Normalised losses from river flood disasters
Justification for indicator selection
There is good reason to be concerned about the growth of flood losses in Europe even without taking climate change into account. Economic losses from flood disasters in Europe increased from the 1970s to the 2000s (Barredo, 2007). In addition to the rising trend in flood damage, the effects of unusually severe floods during the 1990s and 2000s increased awareness of the economic consequences of flooding. The 1997 floods in Poland and Czech Republic were responsible for losses of about EUR 5.2 billion. In 2000, Italy, France and Switzerland experienced losses of EUR 9.2 billion. In 2002 the material flood damage of EUR 17.4 billion recorded in Germany, the Czech Republic and Austria was higher than in any single previous year (Kundzewicz et al., 2005). And the cost of floods in the United Kingdom in summer 2007 has been estimated at around EUR 4.3 billion.
There is no clear evidence of a climate-related trend for floods during recent decades in Europe (Mudelsee et al., 2003; Kundzewicz, 2005). Even if there is scientific evidence of a continuing intensification of the global water cycle (Huntington, 2006) there is no homogeneous trend in extreme river flows on the European or regional scale. Analyses of long-term records of flood losses indicate that societal and economic factors have played an important role in the observed upward trends (Pielke Jr and Downton, 2000; Mills, 2005; Barredo, 2007).
- No rationale references available
- Flood losses per thousand of GDP in the EU 1970-2005
- Number of casualties caused by flood disasters in the EU 1970-2005
- Projected change in damage of river floods with a 100-year return period between 2071-2100 and 1961-1990
Policy context and targets
In April 2009 the European Commission presented a White Paper on the framework for adaptation policies and measures to reduce the European Union's vulnerability to the impacts of climate change. The aim is to increase the resilience to climate change of health, property and the productive functions of land, inter alia by improving the management of water resources and ecosystems. More knowledge is needed on climate impact and vulnerability but a considerable amount of information and research already exists which can be shared better through a proposed Clearing House Mechanism. The White Paper stresses the need to mainstream adaptation into existing and new EU policies. A number of Member States have already taken action and several have prepared national adaptation plans. The EU is also developing actions to enhance and finance adaptation in developing countries as part of a new post-2012 global climate agreement expected in Copenhagen (Dec. 2009). For more information see: http://ec.europa.eu/environment/climat/adaptation/index_en.htm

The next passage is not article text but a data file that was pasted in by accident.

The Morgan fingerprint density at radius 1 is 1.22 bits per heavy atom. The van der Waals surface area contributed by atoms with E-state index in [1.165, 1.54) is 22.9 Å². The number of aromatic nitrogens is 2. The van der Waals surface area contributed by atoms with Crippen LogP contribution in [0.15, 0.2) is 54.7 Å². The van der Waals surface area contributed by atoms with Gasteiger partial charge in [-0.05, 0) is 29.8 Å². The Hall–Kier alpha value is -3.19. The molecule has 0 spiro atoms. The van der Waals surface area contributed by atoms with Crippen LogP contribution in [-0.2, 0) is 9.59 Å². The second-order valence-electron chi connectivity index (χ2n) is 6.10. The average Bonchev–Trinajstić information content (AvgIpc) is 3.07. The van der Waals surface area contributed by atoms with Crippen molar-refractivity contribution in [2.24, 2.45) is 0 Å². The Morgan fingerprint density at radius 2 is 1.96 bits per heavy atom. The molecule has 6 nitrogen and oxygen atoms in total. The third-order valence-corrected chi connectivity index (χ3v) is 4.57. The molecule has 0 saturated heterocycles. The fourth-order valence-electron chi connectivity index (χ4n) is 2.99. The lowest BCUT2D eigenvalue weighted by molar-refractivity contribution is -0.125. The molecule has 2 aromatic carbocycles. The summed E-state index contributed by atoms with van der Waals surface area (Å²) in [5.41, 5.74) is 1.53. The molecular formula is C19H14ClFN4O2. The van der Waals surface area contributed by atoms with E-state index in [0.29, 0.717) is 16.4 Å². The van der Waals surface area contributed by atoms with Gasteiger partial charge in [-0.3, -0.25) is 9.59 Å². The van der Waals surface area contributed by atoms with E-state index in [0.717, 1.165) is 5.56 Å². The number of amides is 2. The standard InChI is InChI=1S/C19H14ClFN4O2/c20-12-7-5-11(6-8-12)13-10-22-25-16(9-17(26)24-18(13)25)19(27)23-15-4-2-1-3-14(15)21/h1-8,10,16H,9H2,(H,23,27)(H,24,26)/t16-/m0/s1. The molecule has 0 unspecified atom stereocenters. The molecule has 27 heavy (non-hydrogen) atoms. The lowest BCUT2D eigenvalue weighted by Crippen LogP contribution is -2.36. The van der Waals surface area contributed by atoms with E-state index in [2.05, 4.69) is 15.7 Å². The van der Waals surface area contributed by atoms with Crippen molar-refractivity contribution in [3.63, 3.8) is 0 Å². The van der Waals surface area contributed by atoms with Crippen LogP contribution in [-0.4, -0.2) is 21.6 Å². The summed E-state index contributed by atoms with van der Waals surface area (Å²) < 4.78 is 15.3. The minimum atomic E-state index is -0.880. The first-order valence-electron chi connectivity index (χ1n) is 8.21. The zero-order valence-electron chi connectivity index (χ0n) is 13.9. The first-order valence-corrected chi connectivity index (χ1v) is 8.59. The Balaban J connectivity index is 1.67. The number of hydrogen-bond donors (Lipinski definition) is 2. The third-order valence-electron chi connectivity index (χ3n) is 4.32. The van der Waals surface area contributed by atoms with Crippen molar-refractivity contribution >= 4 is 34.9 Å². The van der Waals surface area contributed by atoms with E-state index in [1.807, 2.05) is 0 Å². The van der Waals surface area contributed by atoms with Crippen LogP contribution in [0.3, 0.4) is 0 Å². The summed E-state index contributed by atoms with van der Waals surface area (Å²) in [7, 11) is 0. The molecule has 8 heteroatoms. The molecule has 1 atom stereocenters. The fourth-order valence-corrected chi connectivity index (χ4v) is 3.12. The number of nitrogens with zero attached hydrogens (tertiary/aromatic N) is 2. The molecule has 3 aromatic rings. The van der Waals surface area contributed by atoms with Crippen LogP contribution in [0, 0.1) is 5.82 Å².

No targets have been specified
Related policy documents
No related policy documents have been specified
Methodology for indicator calculation
Methodology for gap filling
No methodology references available.
EEA data references
- No datasets have been specified here.
External data references
Data sources in latest figures
Data sets uncertainty
No uncertainty has been specified
Short term work
Work specified here requires to be completed within 1 year from now.
Long term work
Work specified here will require more than 1 year (from now) to be completed.
Responsibility and ownership
EEA Contact InfoHans-Martin Füssel
Typology: Descriptive indicator (Type A - What is happening to the environment and to humans?)
For references, please go to www.eea.europa.eu/soer or scan the QR code.
This briefing is part of the EEA's report The European Environment - State and Outlook 2015. The EEA is an official agency of the EU, tasked with providing information on Europe’s environment.
PDF generated on 04 May 2016, 08:25 PM